As a child, my summer memories always included puzzles.  My mother would purchase a 1000 piece puzzle and my mother, my sister and I would spend the summer completing it.  Now as an adult, one of my favorite and most peaceful activities that I enjoy is completing a 1000 piece puzzle.  I love the process of opening the package, sorting the pieces – first the edges get pulled out and then the remaining pieces get placed on trays surrounding my puzzle area.  Once the edge is complete I select a specific area of the puzzle to tackle. I look on all of the trays for the pieces associated with this area and work diligently until that specific task is complete.  Then I move on to another area.

I have a very systematic way of completing puzzles.  I think this is one of the reasons that I love the activity.  There is always a beginning, middle and end.  There is always an end to a puzzle.  It’s not an activity that continues to linger without ever coming to completion. And I get such a sense of accomplishment

As an Occupational Therapist, one of my favorite activities to engage in with children are puzzles.  Now of course I am not referring to 1000 piece jigsaw puzzles.  Rather I’m speaking of the wooden puzzles that have large chunky pieces, some with the large knobs.  I love to introduce these for a couple of reasons:

  • Puzzles work on Cognitive Development:
    • Puzzles come in a variety of themes which contribute to learning about shapes, colors, animals, letters, etc.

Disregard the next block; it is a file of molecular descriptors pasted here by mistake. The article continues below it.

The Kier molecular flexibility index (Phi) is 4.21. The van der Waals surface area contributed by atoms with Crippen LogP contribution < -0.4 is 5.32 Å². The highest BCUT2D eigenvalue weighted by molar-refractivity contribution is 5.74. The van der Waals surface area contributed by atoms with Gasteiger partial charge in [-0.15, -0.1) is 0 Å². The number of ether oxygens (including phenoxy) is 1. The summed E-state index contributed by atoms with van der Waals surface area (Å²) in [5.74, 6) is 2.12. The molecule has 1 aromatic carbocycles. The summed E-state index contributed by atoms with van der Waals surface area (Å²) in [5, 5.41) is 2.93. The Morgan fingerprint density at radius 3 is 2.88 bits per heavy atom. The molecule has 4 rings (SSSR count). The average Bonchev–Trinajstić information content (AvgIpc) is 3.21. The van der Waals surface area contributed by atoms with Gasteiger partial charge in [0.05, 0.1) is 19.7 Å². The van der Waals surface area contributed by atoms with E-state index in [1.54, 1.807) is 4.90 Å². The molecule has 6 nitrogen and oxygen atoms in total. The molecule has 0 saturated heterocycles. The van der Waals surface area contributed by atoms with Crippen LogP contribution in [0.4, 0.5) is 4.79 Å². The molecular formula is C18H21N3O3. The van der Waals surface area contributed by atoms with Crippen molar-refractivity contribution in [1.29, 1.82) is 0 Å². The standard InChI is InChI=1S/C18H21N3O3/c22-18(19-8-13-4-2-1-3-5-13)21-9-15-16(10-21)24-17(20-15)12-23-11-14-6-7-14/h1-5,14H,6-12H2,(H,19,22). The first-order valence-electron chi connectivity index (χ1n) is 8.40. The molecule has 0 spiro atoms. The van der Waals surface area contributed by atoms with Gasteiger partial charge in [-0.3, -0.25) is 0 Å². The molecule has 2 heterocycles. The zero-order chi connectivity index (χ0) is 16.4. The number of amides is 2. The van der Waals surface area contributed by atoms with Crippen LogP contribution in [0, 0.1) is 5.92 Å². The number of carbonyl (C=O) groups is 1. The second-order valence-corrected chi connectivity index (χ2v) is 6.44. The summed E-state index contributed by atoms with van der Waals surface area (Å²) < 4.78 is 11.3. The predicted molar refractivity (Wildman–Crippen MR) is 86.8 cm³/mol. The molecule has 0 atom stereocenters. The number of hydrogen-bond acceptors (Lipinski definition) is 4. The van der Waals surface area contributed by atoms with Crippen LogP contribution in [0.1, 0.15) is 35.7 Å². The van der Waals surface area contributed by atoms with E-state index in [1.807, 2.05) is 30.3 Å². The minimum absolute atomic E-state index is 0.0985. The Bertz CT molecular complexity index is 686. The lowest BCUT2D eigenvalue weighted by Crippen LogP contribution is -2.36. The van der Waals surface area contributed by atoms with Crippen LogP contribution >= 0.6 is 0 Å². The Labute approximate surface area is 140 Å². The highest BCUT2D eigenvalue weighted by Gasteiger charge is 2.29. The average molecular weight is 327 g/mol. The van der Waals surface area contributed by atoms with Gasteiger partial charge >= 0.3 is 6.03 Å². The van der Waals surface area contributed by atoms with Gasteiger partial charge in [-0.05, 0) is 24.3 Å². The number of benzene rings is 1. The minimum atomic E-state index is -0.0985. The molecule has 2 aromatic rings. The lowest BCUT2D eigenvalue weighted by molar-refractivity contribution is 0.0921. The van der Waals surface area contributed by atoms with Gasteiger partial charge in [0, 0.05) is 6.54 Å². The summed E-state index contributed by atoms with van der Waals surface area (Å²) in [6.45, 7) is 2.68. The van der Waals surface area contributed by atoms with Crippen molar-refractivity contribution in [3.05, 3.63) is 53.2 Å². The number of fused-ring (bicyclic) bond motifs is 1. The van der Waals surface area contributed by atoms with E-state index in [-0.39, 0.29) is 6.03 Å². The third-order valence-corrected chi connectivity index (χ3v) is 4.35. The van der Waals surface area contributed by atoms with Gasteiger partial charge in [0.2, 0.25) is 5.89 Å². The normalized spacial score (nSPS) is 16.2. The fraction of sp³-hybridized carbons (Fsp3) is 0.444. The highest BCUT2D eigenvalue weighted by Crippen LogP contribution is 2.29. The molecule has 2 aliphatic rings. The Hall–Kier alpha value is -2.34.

• In addition they contribute to the development of organizing ideas and understanding spatial awareness and how things work together to complete a larger picture
  • Puzzles assist with the development of Hand-Eye Coordination
    • The eyes see the puzzle and the piece, – the eyes send a signal to the brain which begins to process and figure out where the piece should go – then the eyes, brain and hands work together to find the appropriate placements and manipulate the puzzle piece so that it fits
  • Puzzles work on Problem Solving, Patience and Persistence
    • You cannot cheat when you are completing a puzzle. There is always one correct placement – either the piece fits or it doesn’t. Puzzles teach a child to use their mind to help figure out where the piece should go.
    • In addition, it teaches them patience and frustration tolerance. Most kids are not able to place the piece correctly the first time.  Rather they must manipulate the piece to find the correct fit.  This takes patience and persistence.  Those with low frustration tolerance are likely to get angry and throw the piece. Sometime it takes hand-over-hand assistance to show them how to place the piece correctly.  Frustration may rear its ugly head, but it’s so wonderful to see the sense of accomplishment a child then feels when they successfully complete the puzzle.
  • Puzzles contribute to the development of Fine Motor skills
    • Our hands consist of small muscles that move in specialized ways. There is a series of fine motor development we all go through in order to manipulate puzzle pieces:
      • Large gross grasp around the entire piece to pick up and manipulate the piece
      • More refined gross grasp to manipulate a piece with a large knob on top of the piece
      • Pincer grasp to pick up and manipulate the piece with the small knob on top of the piece
      • Pincer grasp to pick up a jigsaw puzzle piece and in-hand manipulation to properly align the piece prior to setting it down.

Puzzles are really the developmental gift that keeps on giving.  They can always be challenging because there is always a more advanced level than the one you are working on.  Just ask my mom…she always reminds me of the 1000 piece puzzle my grandmother gave her when she was pregnant…it was all black 😊